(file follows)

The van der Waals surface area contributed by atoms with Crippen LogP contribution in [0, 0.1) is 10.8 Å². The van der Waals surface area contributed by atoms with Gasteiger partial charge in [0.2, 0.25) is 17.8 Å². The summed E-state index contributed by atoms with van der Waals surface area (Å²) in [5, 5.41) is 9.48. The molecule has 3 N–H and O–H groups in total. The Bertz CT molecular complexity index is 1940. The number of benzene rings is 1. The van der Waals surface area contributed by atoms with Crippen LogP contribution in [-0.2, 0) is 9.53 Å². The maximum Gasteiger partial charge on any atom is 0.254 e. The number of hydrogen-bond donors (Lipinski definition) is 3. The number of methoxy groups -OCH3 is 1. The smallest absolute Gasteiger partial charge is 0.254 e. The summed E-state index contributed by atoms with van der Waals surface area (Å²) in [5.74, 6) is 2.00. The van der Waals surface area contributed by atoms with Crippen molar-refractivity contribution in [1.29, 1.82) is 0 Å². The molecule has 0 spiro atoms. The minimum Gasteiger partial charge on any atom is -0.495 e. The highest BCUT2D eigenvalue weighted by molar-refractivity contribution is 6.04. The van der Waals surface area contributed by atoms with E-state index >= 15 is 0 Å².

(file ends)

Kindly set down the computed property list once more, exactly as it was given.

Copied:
The van der Waals surface area contributed by atoms with Crippen LogP contribution in [0, 0.1) is 10.8 Å². The van der Waals surface area contributed by atoms with Gasteiger partial charge in [0.2, 0.25) is 17.8 Å². The summed E-state index contributed by atoms with van der Waals surface area (Å²) in [5, 5.41) is 9.48. The molecule has 3 N–H and O–H groups in total. The Bertz CT molecular complexity index is 1940. The number of benzene rings is 1. The van der Waals surface area contributed by atoms with Crippen LogP contribution in [-0.2, 0) is 9.53 Å². The maximum Gasteiger partial charge on any atom is 0.254 e. The number of hydrogen-bond donors (Lipinski definition) is 3. The number of methoxy groups -OCH3 is 1. The smallest absolute Gasteiger partial charge is 0.254 e. The summed E-state index contributed by atoms with van der Waals surface area (Å²) in [5.74, 6) is 2.00. The van der Waals surface area contributed by atoms with Crippen molar-refractivity contribution in [1.29, 1.82) is 0 Å². The molecule has 0 spiro atoms. The minimum Gasteiger partial charge on any atom is -0.495 e. The highest BCUT2D eigenvalue weighted by molar-refractivity contribution is 6.04. The van der Waals surface area contributed by atoms with E-state index >= 15 is 0 Å².